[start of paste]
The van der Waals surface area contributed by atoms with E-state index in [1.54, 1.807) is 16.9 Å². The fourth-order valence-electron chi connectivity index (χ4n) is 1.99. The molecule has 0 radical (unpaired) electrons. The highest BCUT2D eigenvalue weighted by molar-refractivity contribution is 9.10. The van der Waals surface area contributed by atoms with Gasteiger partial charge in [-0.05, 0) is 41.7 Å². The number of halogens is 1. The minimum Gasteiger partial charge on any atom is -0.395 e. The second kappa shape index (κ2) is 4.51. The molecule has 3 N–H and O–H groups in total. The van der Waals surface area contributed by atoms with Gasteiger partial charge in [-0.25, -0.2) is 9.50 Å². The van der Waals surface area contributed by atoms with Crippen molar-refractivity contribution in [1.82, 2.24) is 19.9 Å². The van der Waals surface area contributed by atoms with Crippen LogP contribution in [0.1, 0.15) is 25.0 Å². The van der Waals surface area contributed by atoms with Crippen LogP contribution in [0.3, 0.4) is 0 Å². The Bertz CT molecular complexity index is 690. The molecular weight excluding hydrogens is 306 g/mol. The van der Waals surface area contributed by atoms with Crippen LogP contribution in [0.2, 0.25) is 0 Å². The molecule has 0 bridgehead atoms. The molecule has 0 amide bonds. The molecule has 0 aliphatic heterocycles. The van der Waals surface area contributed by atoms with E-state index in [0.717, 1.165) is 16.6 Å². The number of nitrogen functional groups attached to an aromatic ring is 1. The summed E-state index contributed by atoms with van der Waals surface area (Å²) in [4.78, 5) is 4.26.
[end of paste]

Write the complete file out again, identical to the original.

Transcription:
The van der Waals surface area contributed by atoms with E-state index in [1.54, 1.807) is 16.9 Å². The fourth-order valence-electron chi connectivity index (χ4n) is 1.99. The molecule has 0 radical (unpaired) electrons. The highest BCUT2D eigenvalue weighted by molar-refractivity contribution is 9.10. The van der Waals surface area contributed by atoms with Gasteiger partial charge in [-0.05, 0) is 41.7 Å². The number of halogens is 1. The minimum Gasteiger partial charge on any atom is -0.395 e. The second kappa shape index (κ2) is 4.51. The molecule has 3 N–H and O–H groups in total. The van der Waals surface area contributed by atoms with Gasteiger partial charge in [-0.25, -0.2) is 9.50 Å². The van der Waals surface area contributed by atoms with Crippen molar-refractivity contribution in [1.82, 2.24) is 19.9 Å². The van der Waals surface area contributed by atoms with Crippen LogP contribution in [0.1, 0.15) is 25.0 Å². The van der Waals surface area contributed by atoms with Crippen LogP contribution in [0.3, 0.4) is 0 Å². The Bertz CT molecular complexity index is 690. The molecular weight excluding hydrogens is 306 g/mol. The van der Waals surface area contributed by atoms with Crippen LogP contribution in [0.2, 0.25) is 0 Å². The molecule has 0 bridgehead atoms. The molecule has 0 amide bonds. The molecule has 0 aliphatic heterocycles. The van der Waals surface area contributed by atoms with E-state index in [0.717, 1.165) is 16.6 Å². The number of nitrogen functional groups attached to an aromatic ring is 1. The summed E-state index contributed by atoms with van der Waals surface area (Å²) in [4.78, 5) is 4.26.